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Spece is one of the names that was brought to England in the wave of migration following the Norman Conquest of 1066. The Spece family name comes from the Norman given name Espec.

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The surname Spece was first found in Lancashire where a Norman noble Le Espec was an under tenant of Roger de Poitou, and was granted the lands of Speke outside Liverpool in Lancashire. Soon after the taking of the Domesday Book in 1086, a descendant, Richard Le Espec acquired the manors of Wenworthy and Brampton Speke in the county of Devon, [1]CITATION[CLOSE]
Shirley, Evelyn Philip, The Noble and Gentle Men of England; The Arms and Descents. Westminster: John Bower Nichols and Sons, 1866, Print.
which he held from Robert Fitzroy of Oakhampton. His descendent, William Le Espec married and acquired the estates of Gervois.

The English language only became standardized in the last few centuries. For that reason, spelling variations are common among many Anglo-Norman names. The shape of the English language was frequently changed with the introduction of elements of Norman French, Latin, and other European languages; even the spelling of literate people's names were subsequently modified. Spece has been recorded under many different variations, including Speak, Speck, Speake, Speke and others.


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This web page shows only a small excerpt of our Spece research. Another 213 words (15 lines of text) covering the years 1592, 1661, 1661, 1653, 1683, 1675, 1681, 1681 and 1683 are included under the topic Early Spece History in all our PDF Extended History products and printed products wherever possible.

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Outstanding amongst the family at this time was Sir John Speke of Whitelackington; and Sir Hugh Speke, 1st Baronet of Hasilbury, Wiltshire (died 1661), an English politician who sat...

Another 28 words (2 lines of text) are included under the topic Early Spece Notables in all our PDF Extended History products and printed products wherever possible.

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To escape the uncertainty of the political and religious uncertainty found in England, many English families boarded ships at great expense to sail for the colonies held by Britain. The passages were expensive, though, and the boats were unsafe, overcrowded, and ridden with disease. Those who were hardy and lucky enough to make the passage intact were rewarded with land, opportunity, and social environment less prone to religious and political persecution. Many of these families went on to be important contributors to the young nations of Canada and the United States where they settled. Speces were some of the first of the immigrants to arrive in North America: George Speke who arrived in Philadelphia, Pennsylvania in 1854; Anne Speake settled in Barbados in 1654; Henry and James Speak arrived in Philadelphia in 1845..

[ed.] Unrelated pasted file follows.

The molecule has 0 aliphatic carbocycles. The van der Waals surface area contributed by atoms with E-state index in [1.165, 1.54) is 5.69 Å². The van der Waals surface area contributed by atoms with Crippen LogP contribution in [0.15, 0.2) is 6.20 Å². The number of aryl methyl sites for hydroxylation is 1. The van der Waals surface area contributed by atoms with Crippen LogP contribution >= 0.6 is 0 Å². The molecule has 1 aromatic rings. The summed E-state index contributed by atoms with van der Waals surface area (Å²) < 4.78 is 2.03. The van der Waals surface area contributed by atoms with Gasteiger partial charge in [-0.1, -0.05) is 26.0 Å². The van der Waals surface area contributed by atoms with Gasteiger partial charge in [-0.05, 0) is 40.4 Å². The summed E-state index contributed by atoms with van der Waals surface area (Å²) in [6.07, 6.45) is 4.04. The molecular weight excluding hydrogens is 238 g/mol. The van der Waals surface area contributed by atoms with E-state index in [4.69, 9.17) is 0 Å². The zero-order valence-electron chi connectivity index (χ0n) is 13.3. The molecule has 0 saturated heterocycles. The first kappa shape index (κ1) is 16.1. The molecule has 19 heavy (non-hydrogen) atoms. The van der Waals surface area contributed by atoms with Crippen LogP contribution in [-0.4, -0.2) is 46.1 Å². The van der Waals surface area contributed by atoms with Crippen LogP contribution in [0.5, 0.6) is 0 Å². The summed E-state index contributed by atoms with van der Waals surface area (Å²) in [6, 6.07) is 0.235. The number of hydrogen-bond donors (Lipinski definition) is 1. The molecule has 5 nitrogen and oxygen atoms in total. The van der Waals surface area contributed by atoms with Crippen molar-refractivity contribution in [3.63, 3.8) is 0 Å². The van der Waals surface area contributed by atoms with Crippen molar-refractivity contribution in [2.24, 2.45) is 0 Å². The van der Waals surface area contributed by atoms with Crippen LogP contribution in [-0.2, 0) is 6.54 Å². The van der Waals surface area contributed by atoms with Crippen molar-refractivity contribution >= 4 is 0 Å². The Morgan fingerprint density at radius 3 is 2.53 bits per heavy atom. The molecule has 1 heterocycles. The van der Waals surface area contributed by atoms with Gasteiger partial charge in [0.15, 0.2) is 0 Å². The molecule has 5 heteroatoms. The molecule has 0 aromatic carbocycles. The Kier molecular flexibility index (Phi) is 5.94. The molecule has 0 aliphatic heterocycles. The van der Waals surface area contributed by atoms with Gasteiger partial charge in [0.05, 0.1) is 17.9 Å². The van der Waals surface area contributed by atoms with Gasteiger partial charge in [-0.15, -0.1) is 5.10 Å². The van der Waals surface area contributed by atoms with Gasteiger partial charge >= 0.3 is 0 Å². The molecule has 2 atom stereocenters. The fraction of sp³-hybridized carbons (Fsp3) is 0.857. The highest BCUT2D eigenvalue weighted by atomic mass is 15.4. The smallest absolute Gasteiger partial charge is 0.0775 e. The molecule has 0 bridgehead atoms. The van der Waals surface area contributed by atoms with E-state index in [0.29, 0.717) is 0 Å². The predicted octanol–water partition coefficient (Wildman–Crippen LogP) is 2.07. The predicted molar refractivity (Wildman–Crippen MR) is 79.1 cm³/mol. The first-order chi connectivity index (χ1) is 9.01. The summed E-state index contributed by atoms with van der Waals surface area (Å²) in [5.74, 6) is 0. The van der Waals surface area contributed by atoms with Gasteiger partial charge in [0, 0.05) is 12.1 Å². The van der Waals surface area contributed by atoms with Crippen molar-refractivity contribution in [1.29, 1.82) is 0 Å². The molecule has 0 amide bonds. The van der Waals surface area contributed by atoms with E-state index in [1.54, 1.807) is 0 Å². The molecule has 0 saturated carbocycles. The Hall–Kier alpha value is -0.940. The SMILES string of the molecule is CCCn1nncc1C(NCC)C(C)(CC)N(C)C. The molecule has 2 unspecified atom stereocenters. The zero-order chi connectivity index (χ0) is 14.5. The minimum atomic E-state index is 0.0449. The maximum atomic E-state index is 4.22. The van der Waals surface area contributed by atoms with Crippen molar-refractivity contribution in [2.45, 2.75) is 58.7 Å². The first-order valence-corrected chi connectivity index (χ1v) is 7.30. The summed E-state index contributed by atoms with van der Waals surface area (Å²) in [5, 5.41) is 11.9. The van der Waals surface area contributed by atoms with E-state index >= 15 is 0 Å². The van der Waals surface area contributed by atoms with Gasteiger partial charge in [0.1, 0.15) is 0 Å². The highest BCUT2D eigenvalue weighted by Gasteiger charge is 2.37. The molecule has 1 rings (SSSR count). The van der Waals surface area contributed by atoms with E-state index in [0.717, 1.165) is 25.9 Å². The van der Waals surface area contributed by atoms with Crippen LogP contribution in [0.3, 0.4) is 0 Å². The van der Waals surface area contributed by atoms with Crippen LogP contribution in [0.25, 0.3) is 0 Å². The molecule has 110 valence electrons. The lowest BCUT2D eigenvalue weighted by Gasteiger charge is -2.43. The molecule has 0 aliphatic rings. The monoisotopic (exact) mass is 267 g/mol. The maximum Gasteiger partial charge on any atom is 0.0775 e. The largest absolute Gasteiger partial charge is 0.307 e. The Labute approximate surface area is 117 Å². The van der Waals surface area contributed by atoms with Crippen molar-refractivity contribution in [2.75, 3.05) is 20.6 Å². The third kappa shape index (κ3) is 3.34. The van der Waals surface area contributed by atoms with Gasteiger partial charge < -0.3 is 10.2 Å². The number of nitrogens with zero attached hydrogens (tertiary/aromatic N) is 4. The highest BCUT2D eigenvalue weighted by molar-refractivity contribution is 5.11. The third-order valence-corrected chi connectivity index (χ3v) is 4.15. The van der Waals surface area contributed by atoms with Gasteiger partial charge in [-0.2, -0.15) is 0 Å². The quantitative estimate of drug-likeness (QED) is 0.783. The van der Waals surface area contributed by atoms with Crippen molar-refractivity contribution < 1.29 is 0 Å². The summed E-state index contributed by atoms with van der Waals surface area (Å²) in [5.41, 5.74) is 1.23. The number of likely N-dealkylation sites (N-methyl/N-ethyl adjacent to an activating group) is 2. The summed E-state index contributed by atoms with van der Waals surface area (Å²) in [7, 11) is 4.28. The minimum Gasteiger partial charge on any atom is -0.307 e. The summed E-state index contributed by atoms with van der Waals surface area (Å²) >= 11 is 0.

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Citations



  1. ^ Shirley, Evelyn Philip, The Noble and Gentle Men of England; The Arms and Descents. Westminster: John Bower Nichols and Sons, 1866, Print.

Other References

  1. Crozier, William Armstrong Edition. Crozier's General Armory A Registry of American Families Entitled to Coat Armor. New York: Fox, Duffield, 1904. Print.
  2. Shirley, Evelyn Philip. Noble and Gentle Men of England Or Notes Touching The Arms and Descendants of the Ancient Knightley and Gentle Houses of England Arranged in their Respective Counties 3rd Edition. Westminster: John Bowyer Nichols and Sons, 1866. Print.
  3. Burke, Sir Bernard. Genealogical and Heraldic History of the Peerage and Baronetage, The Privy Council, Knightage and Compainonage. London: Burke Publishing, 1921. Print.
  4. Bede, The Venerable. Historia Ecclesiatica Gentis Anglorum (The Ecclesiastical History Of the English People). Available through Internet Medieval Sourcebook the Fordham University Centre for Medieval Studies. Print.
  5. Fairbairn. Fairbain's book of Crests of the Families of Great Britain and Ireland, 4th Edition 2 volumes in one. Baltimore: Heraldic Book Company, 1968. Print.
  6. Robb H. Amanda and Andrew Chesler. Encyclopedia of American Family Names. New York: Haper Collins, 1995. Print. (ISBN 0-06-270075-8).
  7. Virkus, Frederick A. Ed. Immigrant Ancestors A List of 2,500 Immigrants to America Before 1750. Baltimore: Genealogical Publishing, 1964. Print.
  8. Burke, John Bernard Ed. The Roll of Battle Abbey. Baltimore: Genealogical Publishing. Print.
  9. Burke, Sir Bernard. Burke's Genealogical and Heraldic History of the Landed Gentry: Including American Families with British Ancestry. (2 Volumes). London: Burke Publishing, 1939. Print.
  10. Williams, Dr Ann. And G.H. Martin, Eds. Domesday Book A Complete Translation. London: Penguin, 1992. Print. (ISBN 0-141-00523-8).
  11. ...

The Spece Family Crest was acquired from the Houseofnames.com archives. The Spece Family Crest was drawn according to heraldic standards based on published blazons. We generally include the oldest published family crest once associated with each surname.

This page was last modified on 23 June 2015 at 16:00.

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